"Now, when I look at his labs, I think, "Wow, he was in trouble that day,' "Tompkins said.

This year will mark Tompkins' 10th year as a nurse, where she has been able to use her experience to empathize with patients. "The day that I don't care about that any more is the day that I'll quit nursing, because those nurses at All Children's helped me a lot," Tompkins said. "I know that they had a bad day, but I never saw it."

It took about seven years for the couple to develop some sense of normalcy, although 12 years since Travis' death they say the pain still exists. The holidays aren't an easy time for them; neither is Cindy's birthday, Mother's Day or the period around Travis' death.

"Where I still look at the babies, he (her husband) still looks at the teenage boys," Cindy Tompkins said. Travis would have turned 14 this year.

"I tend to look at the teenage boys and think about all the things that I never got to do _ like playing ball, going to the races and camping," Mike Tompkins said. "Every father wants a son, that's not slighting my daughter in any way, but that's a special thing. You just wonder what it would have been like."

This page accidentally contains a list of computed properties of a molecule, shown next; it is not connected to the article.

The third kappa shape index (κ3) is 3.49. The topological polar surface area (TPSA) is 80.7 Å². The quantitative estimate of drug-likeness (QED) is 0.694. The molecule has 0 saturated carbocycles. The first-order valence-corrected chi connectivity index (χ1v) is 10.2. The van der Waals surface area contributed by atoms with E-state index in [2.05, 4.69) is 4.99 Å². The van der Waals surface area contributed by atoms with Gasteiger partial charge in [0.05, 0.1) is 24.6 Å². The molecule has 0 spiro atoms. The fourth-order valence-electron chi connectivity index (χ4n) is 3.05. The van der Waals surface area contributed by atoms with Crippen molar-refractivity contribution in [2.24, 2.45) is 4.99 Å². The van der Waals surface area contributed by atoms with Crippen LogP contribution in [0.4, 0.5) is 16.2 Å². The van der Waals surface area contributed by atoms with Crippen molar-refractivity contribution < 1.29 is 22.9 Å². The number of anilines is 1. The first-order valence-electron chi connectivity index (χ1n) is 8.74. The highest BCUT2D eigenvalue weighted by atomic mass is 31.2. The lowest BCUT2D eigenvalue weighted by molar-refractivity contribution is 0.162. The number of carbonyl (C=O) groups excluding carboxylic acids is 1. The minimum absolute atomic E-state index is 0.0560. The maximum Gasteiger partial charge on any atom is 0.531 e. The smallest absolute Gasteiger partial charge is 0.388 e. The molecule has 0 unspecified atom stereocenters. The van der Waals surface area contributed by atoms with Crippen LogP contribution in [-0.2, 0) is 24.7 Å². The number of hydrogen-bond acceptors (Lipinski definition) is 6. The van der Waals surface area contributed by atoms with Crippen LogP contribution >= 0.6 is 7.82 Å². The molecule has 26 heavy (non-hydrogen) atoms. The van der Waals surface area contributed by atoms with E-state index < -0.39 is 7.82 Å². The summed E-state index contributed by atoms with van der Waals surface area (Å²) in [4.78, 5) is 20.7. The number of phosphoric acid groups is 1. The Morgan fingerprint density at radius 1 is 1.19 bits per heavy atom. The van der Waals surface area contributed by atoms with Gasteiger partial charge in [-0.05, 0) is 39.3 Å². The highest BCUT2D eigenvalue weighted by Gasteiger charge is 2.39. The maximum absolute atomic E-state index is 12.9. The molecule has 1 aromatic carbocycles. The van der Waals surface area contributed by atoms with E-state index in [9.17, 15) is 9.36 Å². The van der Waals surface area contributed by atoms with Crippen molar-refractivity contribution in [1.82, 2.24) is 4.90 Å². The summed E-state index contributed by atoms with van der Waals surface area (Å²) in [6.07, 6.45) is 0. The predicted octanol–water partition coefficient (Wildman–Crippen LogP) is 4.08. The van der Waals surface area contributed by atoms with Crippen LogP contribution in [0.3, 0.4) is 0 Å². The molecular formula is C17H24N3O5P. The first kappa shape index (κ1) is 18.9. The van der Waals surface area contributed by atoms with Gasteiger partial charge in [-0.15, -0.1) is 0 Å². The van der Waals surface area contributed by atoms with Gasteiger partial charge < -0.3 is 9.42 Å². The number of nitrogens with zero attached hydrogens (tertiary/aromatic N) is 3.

When Largo began to grow, the Tompkinses moved to rural Dunnellon, and Cindy's parents later joined them next door. Cindy said she felt like she was leaving behind Travis, who's buried at Serenity Gardens Memorial Park in Largo, but took comfort in knowing that her mother-in-law visits his grave regularly.

Besides, it's still painful for Cindy to visit the site. The Tompkinses' daughter, Ashley, is 16 now. The couple still exchange Christmas cards with some of the nurses who supported them. This past November, Cindy volunteered at the Victory Junction camp in North Carolina for children with disabilities.

No amount of time can heal their pain, but distance from Travis' death has made it easier to cope. "Some days are harder than others," said Mike Tompkins. "After all these years, it never goes away. You lost your kid. It's still there. But it's nice to be able to live."